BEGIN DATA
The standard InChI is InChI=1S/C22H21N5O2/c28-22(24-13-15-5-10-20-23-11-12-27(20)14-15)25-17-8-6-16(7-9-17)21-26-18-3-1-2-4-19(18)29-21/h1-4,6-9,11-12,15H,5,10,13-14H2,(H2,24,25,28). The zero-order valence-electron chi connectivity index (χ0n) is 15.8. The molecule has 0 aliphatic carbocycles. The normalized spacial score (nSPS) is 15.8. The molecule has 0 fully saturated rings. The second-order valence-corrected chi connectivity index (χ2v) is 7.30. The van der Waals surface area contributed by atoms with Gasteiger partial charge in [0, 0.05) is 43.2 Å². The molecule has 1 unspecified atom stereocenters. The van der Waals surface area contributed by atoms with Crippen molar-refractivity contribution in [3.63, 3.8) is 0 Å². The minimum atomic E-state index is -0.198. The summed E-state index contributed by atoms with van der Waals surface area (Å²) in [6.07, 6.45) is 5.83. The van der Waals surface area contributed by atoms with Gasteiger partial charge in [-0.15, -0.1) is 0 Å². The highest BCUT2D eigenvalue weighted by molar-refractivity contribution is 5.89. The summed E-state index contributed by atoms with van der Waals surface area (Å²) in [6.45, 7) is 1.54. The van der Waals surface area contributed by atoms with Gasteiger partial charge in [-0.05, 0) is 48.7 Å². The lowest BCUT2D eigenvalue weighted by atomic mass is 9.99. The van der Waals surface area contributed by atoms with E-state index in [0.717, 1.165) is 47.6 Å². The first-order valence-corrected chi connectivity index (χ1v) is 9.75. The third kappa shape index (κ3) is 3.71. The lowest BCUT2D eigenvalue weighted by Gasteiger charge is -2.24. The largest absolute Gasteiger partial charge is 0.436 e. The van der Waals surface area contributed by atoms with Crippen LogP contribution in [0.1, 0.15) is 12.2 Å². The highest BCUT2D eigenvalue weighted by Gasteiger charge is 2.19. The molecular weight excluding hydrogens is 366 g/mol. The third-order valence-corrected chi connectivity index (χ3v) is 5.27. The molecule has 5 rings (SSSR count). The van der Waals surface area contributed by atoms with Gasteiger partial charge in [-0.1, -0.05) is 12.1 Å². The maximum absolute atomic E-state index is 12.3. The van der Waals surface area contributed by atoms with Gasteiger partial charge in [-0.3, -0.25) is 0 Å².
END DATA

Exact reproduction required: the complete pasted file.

The standard InChI is InChI=1S/C22H21N5O2/c28-22(24-13-15-5-10-20-23-11-12-27(20)14-15)25-17-8-6-16(7-9-17)21-26-18-3-1-2-4-19(18)29-21/h1-4,6-9,11-12,15H,5,10,13-14H2,(H2,24,25,28). The zero-order valence-electron chi connectivity index (χ0n) is 15.8. The molecule has 0 aliphatic carbocycles. The normalized spacial score (nSPS) is 15.8. The molecule has 0 fully saturated rings. The second-order valence-corrected chi connectivity index (χ2v) is 7.30. The van der Waals surface area contributed by atoms with Gasteiger partial charge in [0, 0.05) is 43.2 Å². The molecule has 1 unspecified atom stereocenters. The van der Waals surface area contributed by atoms with Crippen molar-refractivity contribution in [3.63, 3.8) is 0 Å². The minimum atomic E-state index is -0.198. The summed E-state index contributed by atoms with van der Waals surface area (Å²) in [6.07, 6.45) is 5.83. The van der Waals surface area contributed by atoms with Gasteiger partial charge in [-0.15, -0.1) is 0 Å². The highest BCUT2D eigenvalue weighted by molar-refractivity contribution is 5.89. The summed E-state index contributed by atoms with van der Waals surface area (Å²) in [6.45, 7) is 1.54. The van der Waals surface area contributed by atoms with Gasteiger partial charge in [-0.05, 0) is 48.7 Å². The lowest BCUT2D eigenvalue weighted by atomic mass is 9.99. The van der Waals surface area contributed by atoms with E-state index in [0.717, 1.165) is 47.6 Å². The first-order valence-corrected chi connectivity index (χ1v) is 9.75. The third kappa shape index (κ3) is 3.71. The lowest BCUT2D eigenvalue weighted by Gasteiger charge is -2.24. The largest absolute Gasteiger partial charge is 0.436 e. The van der Waals surface area contributed by atoms with Crippen LogP contribution in [0.1, 0.15) is 12.2 Å². The highest BCUT2D eigenvalue weighted by Gasteiger charge is 2.19. The molecular weight excluding hydrogens is 366 g/mol. The third-order valence-corrected chi connectivity index (χ3v) is 5.27. The molecule has 5 rings (SSSR count). The van der Waals surface area contributed by atoms with Gasteiger partial charge in [-0.1, -0.05) is 12.1 Å². The maximum absolute atomic E-state index is 12.3. The van der Waals surface area contributed by atoms with Gasteiger partial charge in [-0.3, -0.25) is 0 Å².